Noah Diekemper on chemistry and etymology for Salt and Iron: Seasoned Writing

Your High School Teachers Let You Down

How many alkali metals can you name?

If the answer is none, your high school chemistry class let you down. There’s an answer to this question hiding in plain sight.

Alkali metals are in the leftmost column on the Periodic Table of Elements (except for the one-proton-big Hydrogen, an unusual case). We call them “alkali metals” because we discovered Potassium first.

Knowing about Potassium

What is the connection between “Potassium” (a virtue of bananas, you may recall) and “alkali” metals? The word “potassium” derived from the ashes of certain plants that people soaked in pots, i.e., “pot ash.” We then added the suffix for metals, “ium.”

One of the most useful plants for that whole process was Kali. Even though an English chemist’s formulation of “potassium” prevailed as a name for the element, a preeminent Swedish chemist’s favoring of “kali” wound up immortalized in the familiar symbol for the element: K. “Kali” finally transformed into “Alkali” after the influence of Arabic chemistry contributing their definite article (“Al” meaning “the”) to the word.

Most people are more familiar with Potassium than they would be with, say, Thorium or Hassium. Most people also know that its symbol is K. “Name an alkali metal” would still catch them flat-footed because this straightforward connection, broadcast with the relatively uncommon letter “K,” never showed up in their education.

One has to wonder, why not? Knowing one of the alkali metals is fun, but it has limited application. The larger question of the dearth of etymology in education has far-reaching implications, however.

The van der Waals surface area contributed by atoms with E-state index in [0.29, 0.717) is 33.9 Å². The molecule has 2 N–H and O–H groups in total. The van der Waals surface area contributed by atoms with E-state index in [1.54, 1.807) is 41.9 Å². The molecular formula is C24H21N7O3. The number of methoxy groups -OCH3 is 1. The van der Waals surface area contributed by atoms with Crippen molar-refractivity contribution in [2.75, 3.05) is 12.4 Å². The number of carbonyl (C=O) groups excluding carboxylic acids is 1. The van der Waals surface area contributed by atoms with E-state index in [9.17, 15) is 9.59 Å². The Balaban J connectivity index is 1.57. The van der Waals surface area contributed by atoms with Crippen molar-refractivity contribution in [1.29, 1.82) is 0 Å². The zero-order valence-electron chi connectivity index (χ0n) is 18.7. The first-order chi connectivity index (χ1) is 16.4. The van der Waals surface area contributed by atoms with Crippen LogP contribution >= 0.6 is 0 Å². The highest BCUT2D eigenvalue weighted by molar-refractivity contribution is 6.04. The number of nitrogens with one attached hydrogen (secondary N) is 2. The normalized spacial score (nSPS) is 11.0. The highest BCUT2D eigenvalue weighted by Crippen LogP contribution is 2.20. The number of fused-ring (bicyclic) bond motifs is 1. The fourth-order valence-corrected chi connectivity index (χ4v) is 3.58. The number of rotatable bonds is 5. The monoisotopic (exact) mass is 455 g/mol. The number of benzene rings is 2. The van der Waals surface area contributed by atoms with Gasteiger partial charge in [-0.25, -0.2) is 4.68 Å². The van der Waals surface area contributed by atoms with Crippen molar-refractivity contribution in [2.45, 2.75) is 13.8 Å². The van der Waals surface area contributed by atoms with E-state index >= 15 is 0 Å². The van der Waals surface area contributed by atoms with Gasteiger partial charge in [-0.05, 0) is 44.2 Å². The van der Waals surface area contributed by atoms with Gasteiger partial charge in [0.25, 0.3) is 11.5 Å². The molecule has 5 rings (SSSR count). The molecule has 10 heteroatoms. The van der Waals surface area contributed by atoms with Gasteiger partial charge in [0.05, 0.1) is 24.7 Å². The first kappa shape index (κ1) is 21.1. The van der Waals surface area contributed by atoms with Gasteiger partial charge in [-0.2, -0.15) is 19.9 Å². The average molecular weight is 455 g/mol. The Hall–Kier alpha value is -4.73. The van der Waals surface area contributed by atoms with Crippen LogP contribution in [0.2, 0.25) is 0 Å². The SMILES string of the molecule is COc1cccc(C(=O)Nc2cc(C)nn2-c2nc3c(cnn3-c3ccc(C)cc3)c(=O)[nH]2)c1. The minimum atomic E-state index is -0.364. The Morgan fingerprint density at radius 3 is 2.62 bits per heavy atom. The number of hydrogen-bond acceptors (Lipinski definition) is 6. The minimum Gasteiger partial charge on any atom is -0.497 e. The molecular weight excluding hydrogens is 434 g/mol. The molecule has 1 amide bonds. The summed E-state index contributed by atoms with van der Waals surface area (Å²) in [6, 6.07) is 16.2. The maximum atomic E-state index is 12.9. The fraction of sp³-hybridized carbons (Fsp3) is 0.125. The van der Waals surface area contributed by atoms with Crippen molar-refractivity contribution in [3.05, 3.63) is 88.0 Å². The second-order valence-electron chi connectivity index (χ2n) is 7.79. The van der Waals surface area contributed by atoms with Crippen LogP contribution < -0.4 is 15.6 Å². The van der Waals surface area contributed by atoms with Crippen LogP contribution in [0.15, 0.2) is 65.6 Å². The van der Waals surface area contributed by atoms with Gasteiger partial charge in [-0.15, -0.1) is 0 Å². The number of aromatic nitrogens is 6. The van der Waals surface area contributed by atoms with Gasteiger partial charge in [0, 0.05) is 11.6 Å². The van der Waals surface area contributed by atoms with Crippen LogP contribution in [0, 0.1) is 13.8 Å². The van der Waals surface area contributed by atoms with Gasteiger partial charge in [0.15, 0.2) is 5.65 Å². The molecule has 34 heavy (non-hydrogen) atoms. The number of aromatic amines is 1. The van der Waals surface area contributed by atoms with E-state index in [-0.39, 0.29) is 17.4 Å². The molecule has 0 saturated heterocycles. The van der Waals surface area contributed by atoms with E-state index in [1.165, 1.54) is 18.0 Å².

Why Things Are Named

Etymology, why things are named what they are, is not mere trivia. Giving the reasons behind words and making connections offer powerful ways to remember information. They are great study aids—so why isn’t this perspective institutionalized? Grade schools are primarily concerned with communicating raw information. Why isn’t it de rigueur for those teachers in particular to include etymologies that explain and make memorable systems?

Alkali metals are just one instance of etymological gold mines. To give another example, no math class ever explained to me that we call some numbers “irrational” because they cannot be expressed as a ratio of two integers.

The Punic Wars, whose name is routinely explained, seem like an exception to the rule. Perhaps they were so obviously strangely named that teachers figured they had to explain why. If you don’t recall, the Punic Wars, which were waged between Rome and Carthage, were so christened because Carthage had originally been colonized by Phoenicians. Their name was then corrupted to “Punic” in the language of the Romans. Familiarity with this story feels like the exception rather than the rule, however

I don’t know why teachers aren’t routinely trained to investigate etymologies and pass them on to their students. If this isn’t something teachers learn while pursuing education degrees in college, it should be customary on-the-job advice. Teaching etymology is the sorcerer’s stone in education where less is more. Magically, it takes students less effort to remember more information, because of how it all hangs together. The sooner students learn the right names for things, the easier it will be for them to make sense of things as a whole and to advance to more complicated material. It should be more widely practiced.

Author: Noah Diekemper

Noah Diekemper studied Latin and Mathematics at Hillsdale College (B.S.) and Data Science at Loyola University Maryland (M.S.). Motivated by a desire to preserve and share knowledge, he contributed to and has also been published in The Critic, The Federalist, Intercollegiate Review, and The Baltimore Sun.

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